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The Big Picture: Factors to Consider When Building Your Travel Brand

As a new travel agent, developing a strong brand is one way to build familiarity with potential customers. Your clients are trusting you with their travels, and their confidence in you is critical for bookings, especially when it comes to new customers.   

Consumers think about brands almost like they think about people—they attribute aspects of personality to brands and develop strong opinions about which brands are good and bad. A reliable and dependable brand image is a valuable marketing asset to your travel agency. To produce a useful brand image, you must consider the overall strategy for your business.

Knowing Your Brand

Acting as your brand’s Chief Marketing Officer, you have the power over what your brand will be. Strategizing about creating a brand that fits within your vision for your business is the first step toward creating a strong brand image. 

Fitting your brand image within a larger marketing strategy requires some upfront planning. One method to position your business for the future is the SWOT analysis. SWOT stands for Strengths, Weaknesses, Opportunities, and Threats. Strengths and Weaknesses address the present: What does your current business do well? Where could it improve? On the other hand, Opportunities and Threats are focused on the future of your business: Where could your business grow? What could stifle that growth?

Take some time to consider the big picture for your business before diving into branding. 

Conceptualizing Your Ideal Brand

Drilling down on a particular brand identity requires thinking about your niche. Your brand should guide consumers to understand your niche. Suppose a travel agent has a brand that’s romantic, opulent, and tranquil: you might guess that they specialize in honeymoons or anniversary trips. This brand identity leads consumers towards that particular niche.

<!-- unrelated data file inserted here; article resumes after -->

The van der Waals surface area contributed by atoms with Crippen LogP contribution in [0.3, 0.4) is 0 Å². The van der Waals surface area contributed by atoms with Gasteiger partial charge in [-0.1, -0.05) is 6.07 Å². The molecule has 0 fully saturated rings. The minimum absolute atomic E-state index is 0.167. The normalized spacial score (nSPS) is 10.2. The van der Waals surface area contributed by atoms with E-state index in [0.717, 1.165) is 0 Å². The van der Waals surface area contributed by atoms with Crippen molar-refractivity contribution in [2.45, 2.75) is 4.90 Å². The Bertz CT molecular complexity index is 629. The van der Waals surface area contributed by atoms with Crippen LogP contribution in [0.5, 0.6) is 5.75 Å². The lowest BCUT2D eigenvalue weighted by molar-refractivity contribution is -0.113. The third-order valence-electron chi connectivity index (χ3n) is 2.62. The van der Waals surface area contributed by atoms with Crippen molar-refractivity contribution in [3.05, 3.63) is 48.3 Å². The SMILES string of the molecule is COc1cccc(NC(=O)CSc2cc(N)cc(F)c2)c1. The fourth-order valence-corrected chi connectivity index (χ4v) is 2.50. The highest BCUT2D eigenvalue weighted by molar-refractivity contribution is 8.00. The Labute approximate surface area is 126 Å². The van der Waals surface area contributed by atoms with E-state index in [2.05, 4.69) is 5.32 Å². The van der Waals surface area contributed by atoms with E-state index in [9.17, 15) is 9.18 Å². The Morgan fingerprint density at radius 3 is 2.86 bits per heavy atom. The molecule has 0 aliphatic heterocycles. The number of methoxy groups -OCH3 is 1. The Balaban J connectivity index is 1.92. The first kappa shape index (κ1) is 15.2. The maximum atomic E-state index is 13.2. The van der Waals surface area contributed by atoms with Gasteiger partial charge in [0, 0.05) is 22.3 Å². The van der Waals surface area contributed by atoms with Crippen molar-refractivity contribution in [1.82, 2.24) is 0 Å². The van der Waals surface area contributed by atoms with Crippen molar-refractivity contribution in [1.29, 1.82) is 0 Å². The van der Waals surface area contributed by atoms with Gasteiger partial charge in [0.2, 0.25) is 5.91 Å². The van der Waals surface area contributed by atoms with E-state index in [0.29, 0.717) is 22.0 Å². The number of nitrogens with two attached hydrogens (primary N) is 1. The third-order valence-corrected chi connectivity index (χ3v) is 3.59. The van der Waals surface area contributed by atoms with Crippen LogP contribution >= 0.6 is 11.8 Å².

With your niche and SWOT analysis in mind, it’s time to start brainstorming about what associations you want consumers to have with your brand. Spend five to ten minutes jotting down adjectives that you feel describe your ideal brand. When you’re done, circle the three that best encapsulate the brand identity you’re striving for. These brand keywords can help guide the creation and refinement of your brand’s identity.

Establishing a Brand Kit

In the world of marketing, a brand kit contains all the visual assets a marketer needs to represent themselves. Typically, this includes a logo, a brand’s official colors, and fonts. Beyond visual assets, brand kits consider the tone that any official writing representing the company should take. Brand kits can also include slogans and taglines for companies that emphasize them in their marketing material.

A brand’s visual branding assets are its color palette, its logo, and its typography. A brand’s colors and logo often go together—it’s unusual for a brand’s logo not to feature any brand colors. If you already have a logo and haven’t decided on brand colors, picking a prominent color or pair of colors from your logo is a fantastic place to start.

What's more, there’s no need to go crazy when selecting brand colors. Just one or two colors will do. If you’re choosing two colors, ensure that they complement each other and represent the type of travel you sell. Once you have this palette established, you can feature it on your website and other digital marketing content like email newsletters and infographics on social media.

As for your logo, it should also be uniquely yours – standing out from the crowd is an important aspect of a great logo. Consumers who’ve seen your logo before should recognize it without having to wrack their brains. Your logo needs to be simple enough to recognize and recreate while maintaining uniqueness. 

Typography, or font choice, is another aspect of visual branding. There are nearly infinite fonts out there. Like your brand colors, you’re going to need them for your website and digital content you create. It’s best to choose just a few fonts (a heading font, a subheading font, and a body font at most) and stick to them. Body text fonts should be easy to read and unobtrusive – if you want to go with something showier, keep it for headings. You can just have two fonts, with one being for headings and subheadings, the other for body text, where the majority of your content will be written and read. 

Putting It All Together

Branding is an important part of marketing for new and established businesses alike, but it truly excels when considered in the context of your business’s market niche and your future business plans. Your brand is one of the core parts of your business that clients and leads alike will recall, so it’s important to give the right impression.